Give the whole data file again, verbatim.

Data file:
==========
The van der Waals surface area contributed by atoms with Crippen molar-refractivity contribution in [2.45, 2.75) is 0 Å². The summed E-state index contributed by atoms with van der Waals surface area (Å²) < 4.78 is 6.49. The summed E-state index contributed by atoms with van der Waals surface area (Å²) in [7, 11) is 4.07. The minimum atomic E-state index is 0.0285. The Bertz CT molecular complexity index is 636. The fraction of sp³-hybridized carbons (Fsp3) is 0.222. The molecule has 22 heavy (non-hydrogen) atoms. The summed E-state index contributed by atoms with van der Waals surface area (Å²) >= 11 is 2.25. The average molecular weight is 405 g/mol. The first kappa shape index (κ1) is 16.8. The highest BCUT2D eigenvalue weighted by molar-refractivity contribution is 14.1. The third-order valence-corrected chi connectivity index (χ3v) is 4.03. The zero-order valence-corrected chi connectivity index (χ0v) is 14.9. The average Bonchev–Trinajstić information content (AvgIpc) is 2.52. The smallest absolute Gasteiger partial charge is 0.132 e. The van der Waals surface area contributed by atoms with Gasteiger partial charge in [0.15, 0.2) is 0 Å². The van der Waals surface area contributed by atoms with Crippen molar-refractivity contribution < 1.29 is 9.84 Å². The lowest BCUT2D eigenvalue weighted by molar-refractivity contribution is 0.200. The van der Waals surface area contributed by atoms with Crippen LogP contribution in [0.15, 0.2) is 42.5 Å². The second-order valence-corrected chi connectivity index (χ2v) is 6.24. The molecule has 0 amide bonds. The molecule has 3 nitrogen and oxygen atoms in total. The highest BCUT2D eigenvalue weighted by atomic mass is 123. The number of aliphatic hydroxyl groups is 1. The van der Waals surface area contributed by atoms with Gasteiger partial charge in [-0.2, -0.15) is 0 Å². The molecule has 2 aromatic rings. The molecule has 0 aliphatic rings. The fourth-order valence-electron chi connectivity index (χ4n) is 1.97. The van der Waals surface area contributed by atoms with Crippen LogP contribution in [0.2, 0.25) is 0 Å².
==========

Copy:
The van der Waals surface area contributed by atoms with Crippen molar-refractivity contribution in [2.45, 2.75) is 0 Å². The summed E-state index contributed by atoms with van der Waals surface area (Å²) < 4.78 is 6.49. The summed E-state index contributed by atoms with van der Waals surface area (Å²) in [7, 11) is 4.07. The minimum atomic E-state index is 0.0285. The Bertz CT molecular complexity index is 636. The fraction of sp³-hybridized carbons (Fsp3) is 0.222. The molecule has 22 heavy (non-hydrogen) atoms. The summed E-state index contributed by atoms with van der Waals surface area (Å²) >= 11 is 2.25. The average molecular weight is 405 g/mol. The first kappa shape index (κ1) is 16.8. The highest BCUT2D eigenvalue weighted by molar-refractivity contribution is 14.1. The third-order valence-corrected chi connectivity index (χ3v) is 4.03. The zero-order valence-corrected chi connectivity index (χ0v) is 14.9. The average Bonchev–Trinajstić information content (AvgIpc) is 2.52. The smallest absolute Gasteiger partial charge is 0.132 e. The van der Waals surface area contributed by atoms with Gasteiger partial charge in [0.15, 0.2) is 0 Å². The van der Waals surface area contributed by atoms with Crippen molar-refractivity contribution < 1.29 is 9.84 Å². The lowest BCUT2D eigenvalue weighted by molar-refractivity contribution is 0.200. The van der Waals surface area contributed by atoms with Crippen LogP contribution in [0.15, 0.2) is 42.5 Å². The second-order valence-corrected chi connectivity index (χ2v) is 6.24. The molecule has 0 amide bonds. The molecule has 3 nitrogen and oxygen atoms in total. The highest BCUT2D eigenvalue weighted by atomic mass is 123. The number of aliphatic hydroxyl groups is 1. The van der Waals surface area contributed by atoms with Gasteiger partial charge in [-0.2, -0.15) is 0 Å². The molecule has 2 aromatic rings. The molecule has 0 aliphatic rings. The fourth-order valence-electron chi connectivity index (χ4n) is 1.97. The van der Waals surface area contributed by atoms with Crippen LogP contribution in [0.2, 0.25) is 0 Å².